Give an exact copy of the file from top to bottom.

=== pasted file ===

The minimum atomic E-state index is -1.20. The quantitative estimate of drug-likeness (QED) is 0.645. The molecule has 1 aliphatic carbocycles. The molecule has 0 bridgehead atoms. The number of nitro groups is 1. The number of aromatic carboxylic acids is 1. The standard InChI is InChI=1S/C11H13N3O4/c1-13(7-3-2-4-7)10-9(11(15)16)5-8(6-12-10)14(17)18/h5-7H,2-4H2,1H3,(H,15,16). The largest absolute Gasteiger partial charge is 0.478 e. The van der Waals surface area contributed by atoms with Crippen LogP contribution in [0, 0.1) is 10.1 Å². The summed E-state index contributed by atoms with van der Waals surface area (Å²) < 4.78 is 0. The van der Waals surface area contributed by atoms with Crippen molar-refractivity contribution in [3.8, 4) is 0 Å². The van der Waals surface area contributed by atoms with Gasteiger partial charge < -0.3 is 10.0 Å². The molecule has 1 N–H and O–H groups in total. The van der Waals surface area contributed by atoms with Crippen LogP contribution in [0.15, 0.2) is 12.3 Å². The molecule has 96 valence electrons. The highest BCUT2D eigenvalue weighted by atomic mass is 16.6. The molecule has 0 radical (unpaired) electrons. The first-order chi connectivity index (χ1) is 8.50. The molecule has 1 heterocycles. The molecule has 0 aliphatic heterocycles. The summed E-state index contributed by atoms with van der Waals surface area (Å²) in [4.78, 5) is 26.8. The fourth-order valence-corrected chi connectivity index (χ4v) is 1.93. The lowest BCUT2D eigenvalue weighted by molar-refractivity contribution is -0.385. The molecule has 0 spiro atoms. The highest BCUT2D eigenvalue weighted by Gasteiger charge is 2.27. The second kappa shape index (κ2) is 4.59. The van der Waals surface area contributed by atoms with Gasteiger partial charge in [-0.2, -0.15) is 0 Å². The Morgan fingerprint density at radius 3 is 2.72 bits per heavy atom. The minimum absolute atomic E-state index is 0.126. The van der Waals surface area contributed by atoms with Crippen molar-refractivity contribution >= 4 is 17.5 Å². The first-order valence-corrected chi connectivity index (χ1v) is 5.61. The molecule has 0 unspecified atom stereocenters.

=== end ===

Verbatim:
The minimum atomic E-state index is -1.20. The quantitative estimate of drug-likeness (QED) is 0.645. The molecule has 1 aliphatic carbocycles. The molecule has 0 bridgehead atoms. The number of nitro groups is 1. The number of aromatic carboxylic acids is 1. The standard InChI is InChI=1S/C11H13N3O4/c1-13(7-3-2-4-7)10-9(11(15)16)5-8(6-12-10)14(17)18/h5-7H,2-4H2,1H3,(H,15,16). The largest absolute Gasteiger partial charge is 0.478 e. The van der Waals surface area contributed by atoms with Crippen LogP contribution in [0, 0.1) is 10.1 Å². The summed E-state index contributed by atoms with van der Waals surface area (Å²) < 4.78 is 0. The van der Waals surface area contributed by atoms with Crippen molar-refractivity contribution in [3.8, 4) is 0 Å². The van der Waals surface area contributed by atoms with Gasteiger partial charge < -0.3 is 10.0 Å². The molecule has 1 N–H and O–H groups in total. The van der Waals surface area contributed by atoms with Crippen LogP contribution in [0.15, 0.2) is 12.3 Å². The molecule has 96 valence electrons. The highest BCUT2D eigenvalue weighted by atomic mass is 16.6. The molecule has 0 radical (unpaired) electrons. The first-order chi connectivity index (χ1) is 8.50. The molecule has 1 heterocycles. The molecule has 0 aliphatic heterocycles. The summed E-state index contributed by atoms with van der Waals surface area (Å²) in [4.78, 5) is 26.8. The fourth-order valence-corrected chi connectivity index (χ4v) is 1.93. The lowest BCUT2D eigenvalue weighted by molar-refractivity contribution is -0.385. The molecule has 0 spiro atoms. The highest BCUT2D eigenvalue weighted by Gasteiger charge is 2.27. The second kappa shape index (κ2) is 4.59. The van der Waals surface area contributed by atoms with Gasteiger partial charge in [-0.2, -0.15) is 0 Å². The Morgan fingerprint density at radius 3 is 2.72 bits per heavy atom. The minimum absolute atomic E-state index is 0.126. The van der Waals surface area contributed by atoms with Crippen molar-refractivity contribution >= 4 is 17.5 Å². The first-order valence-corrected chi connectivity index (χ1v) is 5.61. The molecule has 0 unspecified atom stereocenters.